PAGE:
Marijuana and alcohol businesses notice trends amid pandemic

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EUGENE, Ore. — According to the Oregon Liquor Control Commission, marijuana and liquor sales across Oregon saw record sales in the month of March.

In the third week of March, marijuana sales were up 65 percent compared to the same week in 2019. There was a 30 percent increase this March when compared to last year.

RELATED: MARIJUANA BUSINESSES SEE UPTICK IN SALES AMID PANDEMIC

Travis Mackenzie is the co-owner of TJ’s Organic Provisions in Eugene.

“We really saw kind of a surge when the stay-at-home order first came out,” Mackenzie said. “I think people were like, ‘well I probably better stock up if I’m not going to be able to go anywhere,’ and then it kind of leveled off a little bit.”

Mackenzie said that his shop will continue adhering to strict social distancing policies, as the doors are still open for business.

“We all started off as medical dispensaries,” Mackenzie said. “We have medically-sensitive customers and patients, and we try to be very sensitive to them. We have seen that they’re still coming, getting their medicine and taking advantage of delivery.”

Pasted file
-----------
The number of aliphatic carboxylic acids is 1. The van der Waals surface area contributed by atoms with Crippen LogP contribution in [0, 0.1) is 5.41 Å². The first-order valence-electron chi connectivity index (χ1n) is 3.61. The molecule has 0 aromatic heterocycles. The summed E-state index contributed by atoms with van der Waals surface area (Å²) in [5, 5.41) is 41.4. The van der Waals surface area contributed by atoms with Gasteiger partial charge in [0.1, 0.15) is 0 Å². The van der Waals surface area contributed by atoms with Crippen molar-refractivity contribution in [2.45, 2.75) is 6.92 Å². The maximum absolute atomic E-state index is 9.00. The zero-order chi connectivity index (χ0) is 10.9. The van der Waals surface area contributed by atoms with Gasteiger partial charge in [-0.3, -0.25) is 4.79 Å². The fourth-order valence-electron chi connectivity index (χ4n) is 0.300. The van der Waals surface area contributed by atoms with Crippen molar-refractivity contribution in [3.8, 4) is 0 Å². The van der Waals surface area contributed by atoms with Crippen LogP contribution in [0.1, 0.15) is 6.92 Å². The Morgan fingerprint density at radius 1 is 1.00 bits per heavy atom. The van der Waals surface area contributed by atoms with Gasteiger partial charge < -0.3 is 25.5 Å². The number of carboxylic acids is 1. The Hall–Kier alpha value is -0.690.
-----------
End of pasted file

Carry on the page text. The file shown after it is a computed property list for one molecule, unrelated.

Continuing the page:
Mackenzie said that, at the moment, sales are steady.

“We’ve definitely not seen it drop off,” Mackenzie said. “It doesn’t seem to be a situation where people are afraid to come and get their cannabis.”

According to the OLCC, state-controlled liquor stores sold nearly $66 million in hard liquor sales in March.

Wine retailers have also noticed the effects.

Randy Stokes is the manager of Sundance Wine Cellars in Eugene.

“When the order first came down — that first week, we did an amazing amount of business,” Stokes said. “It was higher than the same week the previous year and then it slowed down.

Stokes said that business is picking up, but that is shown in a different way than before.

RELATED: LOCAL RESTAURANTS TURN TO ALCOHOL DELIVERY TO STEM LOSSES

“Since we are all trying to take care of those who are at risk, people want to stay at home more and show up here less,” Stokes said.

Adjustments have been made to how Stokes does business with increased sanitation and social distancing, as well as the option for curbside pickup.

“Instead of buying two or three bottles, they’re buying a case so they make fewer visits,” Stokes said.

Stokes said he is grateful for his job and is striving to make his customers feel comfort amid the pandemic.

“We want people to know that, our community and the people we serve here, are people we care about,” Stokes said. “We want to make this interaction as comfortable as possible.”





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